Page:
Author: Mike Wolterbeek

Scientists in the College of Engineering are leading an effort to understand the potential for human exposure to toxic substances that may persist in the environment from hundreds of formerly used defense sites in Alaska. “We are going to look for exactly what’s left over there and see how these chemicals are transported through the environment in response to climate change,” Frank Yang, project lead and environmental engineering professor in the Department of Civil and Environmental Engineering, said. “When the sites are warming up, more toxicants can be released into the environment. We will find and quantify impacts on the…

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Scientists in the College of Engineering are leading an effort to understand the potential for human exposure to toxic substances that may persist in the environment from hundreds of formerly used defense sites in Alaska. “We are going to look for exactly what’s left over there and see how these chemicals are transported through the environment in response to climate change,” Frank Yang, project lead and environmental engineering professor in the Department of Civil and Environmental Engineering, said. “When the sites are warming up, more toxicants can be released into the environment. We will find and quantify impacts on the…

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Scientists in the College of Engineering are leading an effort to understand the potential for human exposure to toxic substances that may persist in the environment from hundreds of formerly used defense sites in Alaska. “We are going to look for exactly what’s left over there and see how these chemicals are transported through the environment in response to climate change,” Frank Yang, project lead and environmental engineering professor in the Department of Civil and Environmental Engineering, said. “When the sites are warming up, more toxicants can be released into the environment. We will find and quantify impacts on the…

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Scientists in the College of Engineering are leading an effort to understand the potential for human exposure to toxic substances that may persist in the environment from hundreds of formerly used defense sites in Alaska. “We are going to look for exactly what’s left over there and see how these chemicals are transported through the environment in response to climate change,” Frank Yang, project lead and environmental engineering professor in the Department of Civil and Environmental Engineering, said. “When the sites are warming up, more toxicants can be released into the environment. We will find and quantify impacts on the…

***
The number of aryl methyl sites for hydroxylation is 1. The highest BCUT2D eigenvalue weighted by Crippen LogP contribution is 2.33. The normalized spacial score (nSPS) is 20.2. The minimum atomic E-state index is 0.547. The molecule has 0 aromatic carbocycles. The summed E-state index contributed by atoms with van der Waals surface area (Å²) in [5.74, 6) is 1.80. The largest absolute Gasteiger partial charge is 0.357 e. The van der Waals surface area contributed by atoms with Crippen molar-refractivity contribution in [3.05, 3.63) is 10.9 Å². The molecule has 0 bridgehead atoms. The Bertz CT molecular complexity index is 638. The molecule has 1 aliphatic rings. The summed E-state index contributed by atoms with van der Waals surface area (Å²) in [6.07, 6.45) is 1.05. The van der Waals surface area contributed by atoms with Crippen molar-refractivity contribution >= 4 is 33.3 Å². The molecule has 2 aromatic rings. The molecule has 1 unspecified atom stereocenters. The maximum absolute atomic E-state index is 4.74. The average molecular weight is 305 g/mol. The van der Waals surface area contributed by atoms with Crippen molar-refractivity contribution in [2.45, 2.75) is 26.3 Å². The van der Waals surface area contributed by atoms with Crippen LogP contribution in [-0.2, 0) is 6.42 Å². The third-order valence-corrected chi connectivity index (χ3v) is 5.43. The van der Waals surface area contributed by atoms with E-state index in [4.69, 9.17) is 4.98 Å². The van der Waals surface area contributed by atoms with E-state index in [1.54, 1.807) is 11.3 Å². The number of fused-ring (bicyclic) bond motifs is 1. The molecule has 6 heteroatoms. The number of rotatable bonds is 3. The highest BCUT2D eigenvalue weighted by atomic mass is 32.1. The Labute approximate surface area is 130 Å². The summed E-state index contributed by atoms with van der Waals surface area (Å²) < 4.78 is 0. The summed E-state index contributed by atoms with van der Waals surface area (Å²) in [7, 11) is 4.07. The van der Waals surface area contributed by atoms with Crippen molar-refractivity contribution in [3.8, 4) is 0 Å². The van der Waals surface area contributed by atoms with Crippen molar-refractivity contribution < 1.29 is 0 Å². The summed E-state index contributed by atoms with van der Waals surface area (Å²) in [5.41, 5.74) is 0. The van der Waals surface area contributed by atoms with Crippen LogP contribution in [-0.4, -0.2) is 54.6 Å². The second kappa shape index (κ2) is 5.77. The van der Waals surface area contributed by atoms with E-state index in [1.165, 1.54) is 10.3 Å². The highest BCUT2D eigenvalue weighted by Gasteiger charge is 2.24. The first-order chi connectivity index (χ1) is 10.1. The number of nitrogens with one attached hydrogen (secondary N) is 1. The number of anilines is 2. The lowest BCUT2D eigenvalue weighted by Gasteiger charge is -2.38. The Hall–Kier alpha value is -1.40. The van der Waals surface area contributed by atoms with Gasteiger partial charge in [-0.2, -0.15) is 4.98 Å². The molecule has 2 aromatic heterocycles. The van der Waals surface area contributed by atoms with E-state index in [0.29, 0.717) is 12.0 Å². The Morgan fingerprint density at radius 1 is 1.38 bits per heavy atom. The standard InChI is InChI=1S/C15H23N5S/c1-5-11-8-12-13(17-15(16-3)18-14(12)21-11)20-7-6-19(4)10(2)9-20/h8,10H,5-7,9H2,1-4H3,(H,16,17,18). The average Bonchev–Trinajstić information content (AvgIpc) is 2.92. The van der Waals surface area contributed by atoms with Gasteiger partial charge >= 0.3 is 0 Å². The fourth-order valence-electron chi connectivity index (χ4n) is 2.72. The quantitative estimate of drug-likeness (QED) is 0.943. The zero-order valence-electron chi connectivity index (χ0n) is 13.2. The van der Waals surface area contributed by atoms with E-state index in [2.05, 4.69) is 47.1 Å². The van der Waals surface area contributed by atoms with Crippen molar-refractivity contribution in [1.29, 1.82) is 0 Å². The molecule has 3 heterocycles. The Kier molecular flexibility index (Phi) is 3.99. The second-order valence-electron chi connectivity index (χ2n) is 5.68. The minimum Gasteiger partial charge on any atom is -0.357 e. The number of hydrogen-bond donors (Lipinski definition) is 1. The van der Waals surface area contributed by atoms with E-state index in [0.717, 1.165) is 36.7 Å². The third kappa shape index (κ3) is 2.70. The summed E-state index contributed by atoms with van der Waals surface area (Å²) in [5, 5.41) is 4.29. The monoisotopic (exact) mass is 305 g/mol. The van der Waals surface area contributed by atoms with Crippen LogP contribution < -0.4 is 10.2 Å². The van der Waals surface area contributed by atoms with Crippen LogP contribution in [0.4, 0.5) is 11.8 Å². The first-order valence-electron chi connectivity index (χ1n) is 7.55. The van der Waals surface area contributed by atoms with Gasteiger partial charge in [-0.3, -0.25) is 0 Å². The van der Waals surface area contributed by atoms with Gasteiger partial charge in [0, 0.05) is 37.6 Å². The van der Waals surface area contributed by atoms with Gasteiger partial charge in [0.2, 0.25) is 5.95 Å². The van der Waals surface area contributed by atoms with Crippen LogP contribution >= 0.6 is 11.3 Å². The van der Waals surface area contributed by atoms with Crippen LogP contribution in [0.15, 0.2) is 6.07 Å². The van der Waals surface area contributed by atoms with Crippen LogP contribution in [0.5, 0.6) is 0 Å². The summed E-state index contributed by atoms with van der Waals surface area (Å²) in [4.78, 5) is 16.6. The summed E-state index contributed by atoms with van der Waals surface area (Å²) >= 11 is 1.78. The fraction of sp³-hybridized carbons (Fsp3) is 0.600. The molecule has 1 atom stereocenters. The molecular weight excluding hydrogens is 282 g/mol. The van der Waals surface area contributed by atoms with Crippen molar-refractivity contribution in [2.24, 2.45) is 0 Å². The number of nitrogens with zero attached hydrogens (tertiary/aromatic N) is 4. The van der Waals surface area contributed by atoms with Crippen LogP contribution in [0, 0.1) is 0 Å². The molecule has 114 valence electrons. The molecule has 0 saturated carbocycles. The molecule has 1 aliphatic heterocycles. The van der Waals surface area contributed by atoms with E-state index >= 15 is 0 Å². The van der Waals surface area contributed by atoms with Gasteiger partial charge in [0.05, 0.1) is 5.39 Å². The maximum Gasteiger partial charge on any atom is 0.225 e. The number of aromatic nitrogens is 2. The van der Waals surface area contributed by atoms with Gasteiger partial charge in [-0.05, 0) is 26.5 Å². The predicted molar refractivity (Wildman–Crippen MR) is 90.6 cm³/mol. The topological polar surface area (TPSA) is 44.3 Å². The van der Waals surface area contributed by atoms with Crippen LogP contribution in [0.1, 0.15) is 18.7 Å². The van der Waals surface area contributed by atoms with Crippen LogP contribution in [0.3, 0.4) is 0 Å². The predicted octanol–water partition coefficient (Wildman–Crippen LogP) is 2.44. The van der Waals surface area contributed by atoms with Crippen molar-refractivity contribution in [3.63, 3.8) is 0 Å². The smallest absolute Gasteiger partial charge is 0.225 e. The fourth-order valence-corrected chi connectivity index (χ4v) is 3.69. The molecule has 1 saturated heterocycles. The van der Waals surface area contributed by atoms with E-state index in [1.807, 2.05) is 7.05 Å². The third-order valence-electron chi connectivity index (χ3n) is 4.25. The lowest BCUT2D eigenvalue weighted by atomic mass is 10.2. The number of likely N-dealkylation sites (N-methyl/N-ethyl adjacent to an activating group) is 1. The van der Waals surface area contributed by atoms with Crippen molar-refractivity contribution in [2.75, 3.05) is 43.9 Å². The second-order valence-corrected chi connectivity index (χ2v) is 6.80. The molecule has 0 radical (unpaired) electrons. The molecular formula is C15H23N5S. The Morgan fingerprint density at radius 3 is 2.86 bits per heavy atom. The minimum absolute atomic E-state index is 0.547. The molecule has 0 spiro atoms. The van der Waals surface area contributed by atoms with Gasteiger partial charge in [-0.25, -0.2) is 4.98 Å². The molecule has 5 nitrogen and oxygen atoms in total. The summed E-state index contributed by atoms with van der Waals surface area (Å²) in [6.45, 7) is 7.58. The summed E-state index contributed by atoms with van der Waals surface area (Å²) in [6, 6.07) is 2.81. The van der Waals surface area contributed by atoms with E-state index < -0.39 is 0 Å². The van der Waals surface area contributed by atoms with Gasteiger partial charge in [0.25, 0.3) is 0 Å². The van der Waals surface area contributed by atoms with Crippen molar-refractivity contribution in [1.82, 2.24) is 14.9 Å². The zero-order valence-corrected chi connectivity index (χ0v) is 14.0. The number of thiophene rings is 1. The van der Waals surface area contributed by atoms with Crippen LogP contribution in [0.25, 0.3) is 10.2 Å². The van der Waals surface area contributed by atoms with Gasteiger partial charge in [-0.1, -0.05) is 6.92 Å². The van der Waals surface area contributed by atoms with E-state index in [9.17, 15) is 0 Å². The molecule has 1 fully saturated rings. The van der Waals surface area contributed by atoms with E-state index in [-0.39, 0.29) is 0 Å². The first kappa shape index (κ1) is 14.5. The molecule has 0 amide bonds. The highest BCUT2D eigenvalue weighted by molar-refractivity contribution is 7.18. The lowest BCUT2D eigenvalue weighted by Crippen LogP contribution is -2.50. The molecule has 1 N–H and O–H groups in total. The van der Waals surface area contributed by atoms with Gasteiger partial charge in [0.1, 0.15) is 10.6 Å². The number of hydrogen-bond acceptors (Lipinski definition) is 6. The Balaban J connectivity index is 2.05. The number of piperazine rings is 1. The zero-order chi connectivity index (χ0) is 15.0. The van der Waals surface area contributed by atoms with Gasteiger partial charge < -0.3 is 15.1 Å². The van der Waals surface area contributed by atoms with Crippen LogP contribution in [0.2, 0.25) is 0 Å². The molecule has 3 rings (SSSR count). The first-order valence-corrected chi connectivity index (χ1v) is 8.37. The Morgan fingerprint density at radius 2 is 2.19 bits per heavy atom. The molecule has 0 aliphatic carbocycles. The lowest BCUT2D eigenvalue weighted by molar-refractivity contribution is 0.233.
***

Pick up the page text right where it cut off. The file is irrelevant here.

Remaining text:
Read More

Scientists in the College of Engineering are leading an effort to understand the potential for human exposure to toxic substances that may persist in the environment from hundreds of formerly used defense sites in Alaska. “We are going to look for exactly what’s left over there and see how these chemicals are transported through the environment in response to climate change,” Frank Yang, project lead and environmental engineering professor in the Department of Civil and Environmental Engineering, said. “When the sites are warming up, more toxicants can be released into the environment. We will find and quantify impacts on the…

Read More

Scientists in the College of Engineering are leading an effort to understand the potential for human exposure to toxic substances that may persist in the environment from hundreds of formerly used defense sites in Alaska. “We are going to look for exactly what’s left over there and see how these chemicals are transported through the environment in response to climate change,” Frank Yang, project lead and environmental engineering professor in the Department of Civil and Environmental Engineering, said. “When the sites are warming up, more toxicants can be released into the environment. We will find and quantify impacts on the…

Read More

Scientists in the College of Engineering are leading an effort to understand the potential for human exposure to toxic substances that may persist in the environment from hundreds of formerly used defense sites in Alaska. “We are going to look for exactly what’s left over there and see how these chemicals are transported through the environment in response to climate change,” Frank Yang, project lead and environmental engineering professor in the Department of Civil and Environmental Engineering, said. “When the sites are warming up, more toxicants can be released into the environment. We will find and quantify impacts on the…

Read More

Scientists in the College of Engineering are leading an effort to understand the potential for human exposure to toxic substances that may persist in the environment from hundreds of formerly used defense sites in Alaska. “We are going to look for exactly what’s left over there and see how these chemicals are transported through the environment in response to climate change,” Frank Yang, project lead and environmental engineering professor in the Department of Civil and Environmental Engineering, said. “When the sites are warming up, more toxicants can be released into the environment. We will find and quantify impacts on the…

Read More